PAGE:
When Mr. Junichiro Koizumi took office as the PM of Japan on April 26 2001, he vowed to aggressively push for economic reform. Among other measures taken progressively, he heeded the advice of a top-notch economist from the United States to massively print Yen to lift up the economy.
With the rate of interest at zero, Japan had the world's loosest monetary policy. In sum, Japan's funds were the cheapest in the world - and now, with the enormous Yen printed, the market was flooded with liquidity.
This created a golden opportunity for speculative traders (hedge funds, for example) to borrow cheap Yen for trading in higher-yielding (and riskier) assets, especially those in emerging markets.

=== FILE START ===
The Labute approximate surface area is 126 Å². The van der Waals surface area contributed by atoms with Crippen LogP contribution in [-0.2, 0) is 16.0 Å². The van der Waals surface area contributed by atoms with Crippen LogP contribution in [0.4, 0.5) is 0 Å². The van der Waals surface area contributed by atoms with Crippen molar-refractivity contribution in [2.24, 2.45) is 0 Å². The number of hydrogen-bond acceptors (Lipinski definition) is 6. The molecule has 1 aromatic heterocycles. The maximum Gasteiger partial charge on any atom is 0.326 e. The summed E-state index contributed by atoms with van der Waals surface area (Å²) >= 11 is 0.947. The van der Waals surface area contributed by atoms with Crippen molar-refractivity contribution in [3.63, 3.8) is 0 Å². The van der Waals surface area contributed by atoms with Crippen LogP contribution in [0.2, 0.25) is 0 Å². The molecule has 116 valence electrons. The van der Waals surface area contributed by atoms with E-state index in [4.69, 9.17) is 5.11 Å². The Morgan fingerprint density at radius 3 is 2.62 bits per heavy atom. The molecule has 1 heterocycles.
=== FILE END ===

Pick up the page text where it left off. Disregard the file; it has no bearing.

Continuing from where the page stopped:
This is what we call "carry trades"- which are essentially trades taking advantage of yield differentials (low-yielding Yen anf higher-yielding stocks in China, for example).
This sort of trade yields positive returns, and has since been flourishing, pushing Yen to an even lower rate of exchange.
Yen is reputedly the most undervalued currency in the world - and " carry trades " could be one of the main causes of it.
Yen "carry trades" have been one of the chief factors driving up the Asian stock markets. What implications, then, do Yen movements have on the emerging markets?
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